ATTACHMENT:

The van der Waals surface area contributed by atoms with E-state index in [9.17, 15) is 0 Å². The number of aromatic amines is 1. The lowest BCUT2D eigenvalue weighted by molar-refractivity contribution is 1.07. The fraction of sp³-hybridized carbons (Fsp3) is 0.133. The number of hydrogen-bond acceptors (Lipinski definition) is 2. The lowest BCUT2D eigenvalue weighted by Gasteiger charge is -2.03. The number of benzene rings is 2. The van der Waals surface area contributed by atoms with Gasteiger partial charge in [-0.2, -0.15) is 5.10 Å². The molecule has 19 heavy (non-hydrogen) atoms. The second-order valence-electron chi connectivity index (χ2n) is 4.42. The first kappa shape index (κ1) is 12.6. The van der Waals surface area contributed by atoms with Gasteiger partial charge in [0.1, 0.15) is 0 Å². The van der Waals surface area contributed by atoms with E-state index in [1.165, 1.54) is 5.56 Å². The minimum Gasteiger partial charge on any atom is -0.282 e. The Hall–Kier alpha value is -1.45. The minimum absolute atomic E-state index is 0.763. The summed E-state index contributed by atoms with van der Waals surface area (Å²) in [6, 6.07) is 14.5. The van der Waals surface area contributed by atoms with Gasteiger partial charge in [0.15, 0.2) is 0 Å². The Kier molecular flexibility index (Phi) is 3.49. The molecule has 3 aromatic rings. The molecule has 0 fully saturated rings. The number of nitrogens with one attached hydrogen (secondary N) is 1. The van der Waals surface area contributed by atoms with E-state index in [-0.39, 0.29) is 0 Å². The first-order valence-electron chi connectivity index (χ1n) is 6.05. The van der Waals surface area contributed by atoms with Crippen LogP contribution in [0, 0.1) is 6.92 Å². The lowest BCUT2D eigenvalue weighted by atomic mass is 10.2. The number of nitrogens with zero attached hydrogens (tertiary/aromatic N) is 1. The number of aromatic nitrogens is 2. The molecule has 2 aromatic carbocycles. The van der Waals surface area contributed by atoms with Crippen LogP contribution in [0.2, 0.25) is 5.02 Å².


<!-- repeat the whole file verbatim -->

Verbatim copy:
The van der Waals surface area contributed by atoms with E-state index in [9.17, 15) is 0 Å². The number of aromatic amines is 1. The lowest BCUT2D eigenvalue weighted by molar-refractivity contribution is 1.07. The fraction of sp³-hybridized carbons (Fsp3) is 0.133. The number of hydrogen-bond acceptors (Lipinski definition) is 2. The lowest BCUT2D eigenvalue weighted by Gasteiger charge is -2.03. The number of benzene rings is 2. The van der Waals surface area contributed by atoms with Gasteiger partial charge in [-0.2, -0.15) is 5.10 Å². The molecule has 19 heavy (non-hydrogen) atoms. The second-order valence-electron chi connectivity index (χ2n) is 4.42. The first kappa shape index (κ1) is 12.6. The van der Waals surface area contributed by atoms with Gasteiger partial charge in [0.1, 0.15) is 0 Å². The van der Waals surface area contributed by atoms with E-state index in [1.165, 1.54) is 5.56 Å². The minimum Gasteiger partial charge on any atom is -0.282 e. The Hall–Kier alpha value is -1.45. The minimum absolute atomic E-state index is 0.763. The summed E-state index contributed by atoms with van der Waals surface area (Å²) in [6, 6.07) is 14.5. The van der Waals surface area contributed by atoms with Gasteiger partial charge in [0.15, 0.2) is 0 Å². The Kier molecular flexibility index (Phi) is 3.49. The molecule has 3 aromatic rings. The molecule has 0 fully saturated rings. The number of nitrogens with one attached hydrogen (secondary N) is 1. The van der Waals surface area contributed by atoms with E-state index in [-0.39, 0.29) is 0 Å². The first-order valence-electron chi connectivity index (χ1n) is 6.05. The van der Waals surface area contributed by atoms with Crippen LogP contribution in [0, 0.1) is 6.92 Å². The lowest BCUT2D eigenvalue weighted by atomic mass is 10.2. The number of nitrogens with zero attached hydrogens (tertiary/aromatic N) is 1. The number of aromatic nitrogens is 2. The molecule has 2 aromatic carbocycles. The van der Waals surface area contributed by atoms with Crippen LogP contribution in [0.2, 0.25) is 5.02 Å².